Dairy farmers grill Coles management

Dairy farmers grill Coles management


Agribusiness
WAFarmers dairy section senior vice president Michael Partridge and dairy section president Phil Depiazzi used question time to grill Coles general manager of corporate affairs Robert Hadler at the WAFarmers annual conference last week.

WAFarmers dairy section senior vice president Michael Partridge and dairy section president Phil Depiazzi used question time to grill Coles general manager of corporate affairs Robert Hadler at the WAFarmers annual conference last week.

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WAFARMERS dairy section members seized the opportunity to grill Coles general manager of corporate affairs Robert Hadler during question time at the WAFarmers annual conference last week.

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WAFARMERS dairy section members seized the opportunity to grill Coles general manager of corporate affairs Robert Hadler during question time at the WAFarmers annual conference last week.

The group included WAFarmers dairy section president Phil Depiazzi, senior vice president Michael Partridge and Collective Bargaining Group of WA chairman Mike Norton who made the journey to Perth to attend the Coles-sponsored business breakfast.

Following a presentation by Mr Hadler titled "Helping WA Farmers Grow", dairy farmers took question time as an opportunity to highlight their concerns surrounding the sustainability of the industry.

Collective Bargaining Group of WA chairman Mike Norton said dairy production was down 4.3 per cent in 2014 and down 12 million litres on last year's production figures in WA.

Making reference to a industry price sustainability report commissioned by the Collective Bargaining Group of WA, Mr Norton said return on assets for the average dairy farmer was 1pc in 2012/13 and had fallen to -0.8pc this year.

"It is all bad news because the contractual arrangements with the company you deal with doesn't work in producers' best interests," Mr Norton said.

"And we've got to make a decision before Christmas this year whether we start to terminate those contracts."

Mr Norton said milk was being trucked into WA from South Australia, a State that was down six per cent on production and was already importing milk from New South Wales to top up its own supply.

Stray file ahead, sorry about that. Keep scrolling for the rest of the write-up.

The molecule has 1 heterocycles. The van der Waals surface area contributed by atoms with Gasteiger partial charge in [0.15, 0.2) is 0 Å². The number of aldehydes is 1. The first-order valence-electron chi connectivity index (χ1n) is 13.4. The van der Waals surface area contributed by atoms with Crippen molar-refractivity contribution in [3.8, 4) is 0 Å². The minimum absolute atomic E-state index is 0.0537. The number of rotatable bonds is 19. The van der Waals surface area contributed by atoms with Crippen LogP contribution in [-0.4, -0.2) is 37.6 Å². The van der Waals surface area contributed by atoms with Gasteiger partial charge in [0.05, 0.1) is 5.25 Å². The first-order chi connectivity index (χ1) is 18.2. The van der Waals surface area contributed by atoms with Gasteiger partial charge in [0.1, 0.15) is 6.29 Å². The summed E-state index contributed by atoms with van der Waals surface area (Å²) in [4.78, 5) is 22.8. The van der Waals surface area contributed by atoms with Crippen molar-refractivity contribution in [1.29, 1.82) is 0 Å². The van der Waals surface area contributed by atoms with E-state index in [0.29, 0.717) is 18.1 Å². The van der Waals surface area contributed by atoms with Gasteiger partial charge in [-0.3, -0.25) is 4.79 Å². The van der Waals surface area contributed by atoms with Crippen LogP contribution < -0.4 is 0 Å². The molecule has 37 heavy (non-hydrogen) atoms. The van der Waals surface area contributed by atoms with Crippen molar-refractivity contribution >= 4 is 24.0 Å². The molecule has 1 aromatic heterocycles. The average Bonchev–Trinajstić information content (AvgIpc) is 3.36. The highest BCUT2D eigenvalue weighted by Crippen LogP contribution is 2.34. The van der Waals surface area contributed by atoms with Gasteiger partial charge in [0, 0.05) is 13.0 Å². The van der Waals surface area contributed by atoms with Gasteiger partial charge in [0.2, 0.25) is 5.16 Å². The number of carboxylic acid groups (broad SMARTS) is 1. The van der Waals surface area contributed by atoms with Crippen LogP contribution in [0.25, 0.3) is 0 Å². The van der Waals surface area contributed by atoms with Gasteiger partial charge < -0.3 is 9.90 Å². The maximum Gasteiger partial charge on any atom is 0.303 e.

"This is a crazy situation," he said.

"You have done research that suggests the consumer wants fresh food, but the marketplace is crucifying a lot of producers in the dairy industry and we need to do something about it to try and alleviate the problems."

In response, Mr Hadler said Coles secured 100pc of its milk locally and did not import milk from SA to top up supply.

"It is only one processor over here that is doing that, they clearly aren't paying their suppliers enough," Mr Hadler said.

"Harvey Fresh is currently securing 100pc of its milk via WA.

"On face value that says they are paying enough for you to supply them, I know you will never think that is enough.

"There is always going to be price tension, but we're working hard to ensure that if farm-gate prices go up because demand is greater than supply, that will be reflected in the payment we make to Harvey Fresh throughout rise and fall clauses."

Mr Hadler said Coles could not control the relationship between Harvey Fresh and its individual suppliers because it was a separate contractual agreement.

WAFarmers dairy section president Michael Partridge said it was unfortunate that discounted milk price negotiations had gone on for 3.5 years.

"3.5 years ago Coles decided to reduce the price of milk and that devalued all drinking milk sold in the country," Mr Partridge said.

"WA milk is the highest quality in Australia yet WA farmers are getting the lowest price in Australia.

"Four years ago we discussed supply and demand, and Mr Goyder said we obviously had too much milk in the State, and that was why we weren't getting enough money for our milk.

"Supply has continued to go down, demand has continued to go up and there has been market failure."

Mr Partridge said it was not market forces that had devalued milk, but rather a conscious choice made by Coles to discount milk.

Mr Partridge said a sustainable price would be about 54cL at the farmgate for WA producers.

"The NZ price is over 60cL so we are not asking for world parity, we are asking for a sustainable price," he said.

In response, Mr Hadler said the discounted debate had been long and had gone over the same ground many times.

"I am happy to say it again," he said.

"We have disconnected the retail price from the farmgate price.

"We are paying 6cL more in the past two years to Harvey Fresh for its milk, they spread that across their total production and I don't see what goes into individual farmers pockets but we have paid them more and we have still been able to keep the price at a dollar.

"If supply continues to fall and demand is still there and the farmgate prices rise at some stage the retail price might have to go up we've always said that but we have not reached that point yet.

"But we've always said we have rise and fall clauses in the contract, if that goes up we pay our processors more to reflect it at the farmgate and if at some stage that means we have to raise the retail price we will.

"But you can't argue consistently for the consumers to foot the bill because they won't."

WAFarmers dairy section president Phil Depiazzi disagreed with comments that consumers were not able to pay more for their milk.

"I think you need to spin your numbers around because 80pc of people could pay more and are willing to," Mr Depiazzi said.

Mr Depiazzi said that if Coles continued to source milk at an unsustainable price, there would be no WA milk supply in the future.

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